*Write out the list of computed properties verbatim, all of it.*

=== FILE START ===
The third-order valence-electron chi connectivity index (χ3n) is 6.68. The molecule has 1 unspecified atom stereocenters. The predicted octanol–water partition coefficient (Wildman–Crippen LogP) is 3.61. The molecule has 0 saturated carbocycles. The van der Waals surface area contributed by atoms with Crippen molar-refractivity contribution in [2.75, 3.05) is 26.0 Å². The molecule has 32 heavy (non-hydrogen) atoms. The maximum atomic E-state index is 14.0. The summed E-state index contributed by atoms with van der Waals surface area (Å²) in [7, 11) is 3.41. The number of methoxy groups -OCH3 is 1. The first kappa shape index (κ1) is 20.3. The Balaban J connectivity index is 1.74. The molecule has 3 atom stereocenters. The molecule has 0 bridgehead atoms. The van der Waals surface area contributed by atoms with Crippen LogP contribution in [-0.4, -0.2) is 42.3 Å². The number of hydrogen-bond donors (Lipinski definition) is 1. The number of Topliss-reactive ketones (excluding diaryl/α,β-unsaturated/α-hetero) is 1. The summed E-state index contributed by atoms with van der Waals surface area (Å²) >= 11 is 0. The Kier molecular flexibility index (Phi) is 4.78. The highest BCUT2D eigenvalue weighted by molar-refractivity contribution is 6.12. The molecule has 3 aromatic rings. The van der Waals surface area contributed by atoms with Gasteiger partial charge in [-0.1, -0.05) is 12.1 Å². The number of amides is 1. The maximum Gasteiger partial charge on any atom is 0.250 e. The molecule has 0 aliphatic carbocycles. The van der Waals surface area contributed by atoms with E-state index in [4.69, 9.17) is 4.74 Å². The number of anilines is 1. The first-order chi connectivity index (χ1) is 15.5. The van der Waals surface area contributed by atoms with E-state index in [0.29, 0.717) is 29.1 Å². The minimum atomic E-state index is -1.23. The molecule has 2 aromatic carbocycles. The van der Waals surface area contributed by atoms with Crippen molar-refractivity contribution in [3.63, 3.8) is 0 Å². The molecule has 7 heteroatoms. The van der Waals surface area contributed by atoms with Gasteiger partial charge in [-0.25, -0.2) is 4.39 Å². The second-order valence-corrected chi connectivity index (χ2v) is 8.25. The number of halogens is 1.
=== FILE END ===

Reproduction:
The third-order valence-electron chi connectivity index (χ3n) is 6.68. The molecule has 1 unspecified atom stereocenters. The predicted octanol–water partition coefficient (Wildman–Crippen LogP) is 3.61. The molecule has 0 saturated carbocycles. The van der Waals surface area contributed by atoms with Crippen molar-refractivity contribution in [2.75, 3.05) is 26.0 Å². The molecule has 32 heavy (non-hydrogen) atoms. The maximum atomic E-state index is 14.0. The summed E-state index contributed by atoms with van der Waals surface area (Å²) in [7, 11) is 3.41. The number of methoxy groups -OCH3 is 1. The first kappa shape index (κ1) is 20.3. The Balaban J connectivity index is 1.74. The molecule has 3 atom stereocenters. The molecule has 0 bridgehead atoms. The van der Waals surface area contributed by atoms with Crippen LogP contribution in [-0.4, -0.2) is 42.3 Å². The number of hydrogen-bond donors (Lipinski definition) is 1. The number of Topliss-reactive ketones (excluding diaryl/α,β-unsaturated/α-hetero) is 1. The summed E-state index contributed by atoms with van der Waals surface area (Å²) >= 11 is 0. The Kier molecular flexibility index (Phi) is 4.78. The highest BCUT2D eigenvalue weighted by molar-refractivity contribution is 6.12. The molecule has 3 aromatic rings. The van der Waals surface area contributed by atoms with Gasteiger partial charge in [-0.1, -0.05) is 12.1 Å². The number of amides is 1. The maximum Gasteiger partial charge on any atom is 0.250 e. The molecule has 0 aliphatic carbocycles. The van der Waals surface area contributed by atoms with E-state index in [4.69, 9.17) is 4.74 Å². The number of anilines is 1. The first-order chi connectivity index (χ1) is 15.5. The van der Waals surface area contributed by atoms with E-state index in [0.29, 0.717) is 29.1 Å². The minimum atomic E-state index is -1.23. The molecule has 2 aromatic carbocycles. The van der Waals surface area contributed by atoms with Crippen molar-refractivity contribution in [3.63, 3.8) is 0 Å². The molecule has 7 heteroatoms. The van der Waals surface area contributed by atoms with Gasteiger partial charge in [-0.25, -0.2) is 4.39 Å². The second-order valence-corrected chi connectivity index (χ2v) is 8.25. The number of halogens is 1.